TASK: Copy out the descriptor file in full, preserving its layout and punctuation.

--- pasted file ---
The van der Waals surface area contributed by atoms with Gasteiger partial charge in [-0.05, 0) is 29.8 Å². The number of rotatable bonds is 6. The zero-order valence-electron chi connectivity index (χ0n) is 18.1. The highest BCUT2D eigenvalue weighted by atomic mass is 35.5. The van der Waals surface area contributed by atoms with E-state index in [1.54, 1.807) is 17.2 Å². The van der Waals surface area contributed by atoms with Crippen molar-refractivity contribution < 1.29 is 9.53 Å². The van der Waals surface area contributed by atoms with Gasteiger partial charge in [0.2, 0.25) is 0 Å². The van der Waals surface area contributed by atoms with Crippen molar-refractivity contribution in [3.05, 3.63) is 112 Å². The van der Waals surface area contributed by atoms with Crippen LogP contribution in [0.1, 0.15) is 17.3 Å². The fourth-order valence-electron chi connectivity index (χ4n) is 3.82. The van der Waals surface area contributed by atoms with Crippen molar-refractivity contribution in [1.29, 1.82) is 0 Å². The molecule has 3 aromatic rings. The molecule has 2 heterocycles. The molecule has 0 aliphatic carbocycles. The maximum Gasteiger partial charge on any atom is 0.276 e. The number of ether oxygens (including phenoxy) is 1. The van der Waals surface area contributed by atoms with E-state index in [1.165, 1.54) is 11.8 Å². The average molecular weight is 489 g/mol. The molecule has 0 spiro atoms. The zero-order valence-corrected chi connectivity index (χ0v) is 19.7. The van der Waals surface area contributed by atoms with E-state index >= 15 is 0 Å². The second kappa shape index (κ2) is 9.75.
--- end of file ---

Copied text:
The van der Waals surface area contributed by atoms with Gasteiger partial charge in [-0.05, 0) is 29.8 Å². The number of rotatable bonds is 6. The zero-order valence-electron chi connectivity index (χ0n) is 18.1. The highest BCUT2D eigenvalue weighted by atomic mass is 35.5. The van der Waals surface area contributed by atoms with E-state index in [1.54, 1.807) is 17.2 Å². The van der Waals surface area contributed by atoms with Crippen molar-refractivity contribution < 1.29 is 9.53 Å². The van der Waals surface area contributed by atoms with Gasteiger partial charge in [0.2, 0.25) is 0 Å². The van der Waals surface area contributed by atoms with Crippen molar-refractivity contribution in [3.05, 3.63) is 112 Å². The van der Waals surface area contributed by atoms with Crippen LogP contribution in [0.1, 0.15) is 17.3 Å². The fourth-order valence-electron chi connectivity index (χ4n) is 3.82. The van der Waals surface area contributed by atoms with Crippen molar-refractivity contribution in [1.29, 1.82) is 0 Å². The molecule has 3 aromatic rings. The molecule has 2 heterocycles. The molecule has 0 aliphatic carbocycles. The maximum Gasteiger partial charge on any atom is 0.276 e. The number of ether oxygens (including phenoxy) is 1. The van der Waals surface area contributed by atoms with E-state index in [1.165, 1.54) is 11.8 Å². The average molecular weight is 489 g/mol. The molecule has 0 spiro atoms. The zero-order valence-corrected chi connectivity index (χ0v) is 19.7. The van der Waals surface area contributed by atoms with E-state index >= 15 is 0 Å². The second kappa shape index (κ2) is 9.75.